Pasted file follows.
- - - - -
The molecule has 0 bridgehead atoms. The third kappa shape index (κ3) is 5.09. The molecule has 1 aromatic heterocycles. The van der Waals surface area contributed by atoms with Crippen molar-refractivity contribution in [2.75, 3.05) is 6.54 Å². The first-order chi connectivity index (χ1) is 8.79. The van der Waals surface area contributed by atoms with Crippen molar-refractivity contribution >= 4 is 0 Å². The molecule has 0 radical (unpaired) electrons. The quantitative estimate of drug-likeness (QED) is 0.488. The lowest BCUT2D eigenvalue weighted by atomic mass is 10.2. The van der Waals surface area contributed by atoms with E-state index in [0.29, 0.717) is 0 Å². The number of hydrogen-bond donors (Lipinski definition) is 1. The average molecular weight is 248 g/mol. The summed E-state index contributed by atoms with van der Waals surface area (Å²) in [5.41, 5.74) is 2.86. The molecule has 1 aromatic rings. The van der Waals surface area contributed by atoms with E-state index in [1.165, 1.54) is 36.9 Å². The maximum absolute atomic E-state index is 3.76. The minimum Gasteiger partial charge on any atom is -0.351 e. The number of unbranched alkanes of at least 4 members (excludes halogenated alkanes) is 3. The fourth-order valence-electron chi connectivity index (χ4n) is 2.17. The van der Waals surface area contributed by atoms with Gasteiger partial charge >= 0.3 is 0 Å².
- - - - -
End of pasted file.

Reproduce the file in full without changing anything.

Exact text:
The molecule has 0 bridgehead atoms. The third kappa shape index (κ3) is 5.09. The molecule has 1 aromatic heterocycles. The van der Waals surface area contributed by atoms with Crippen molar-refractivity contribution in [2.75, 3.05) is 6.54 Å². The first-order chi connectivity index (χ1) is 8.79. The van der Waals surface area contributed by atoms with Crippen molar-refractivity contribution >= 4 is 0 Å². The molecule has 0 radical (unpaired) electrons. The quantitative estimate of drug-likeness (QED) is 0.488. The lowest BCUT2D eigenvalue weighted by atomic mass is 10.2. The van der Waals surface area contributed by atoms with E-state index in [0.29, 0.717) is 0 Å². The number of hydrogen-bond donors (Lipinski definition) is 1. The average molecular weight is 248 g/mol. The summed E-state index contributed by atoms with van der Waals surface area (Å²) in [5.41, 5.74) is 2.86. The molecule has 1 aromatic rings. The van der Waals surface area contributed by atoms with E-state index in [1.165, 1.54) is 36.9 Å². The maximum absolute atomic E-state index is 3.76. The minimum Gasteiger partial charge on any atom is -0.351 e. The number of unbranched alkanes of at least 4 members (excludes halogenated alkanes) is 3. The fourth-order valence-electron chi connectivity index (χ4n) is 2.17. The van der Waals surface area contributed by atoms with Gasteiger partial charge >= 0.3 is 0 Å².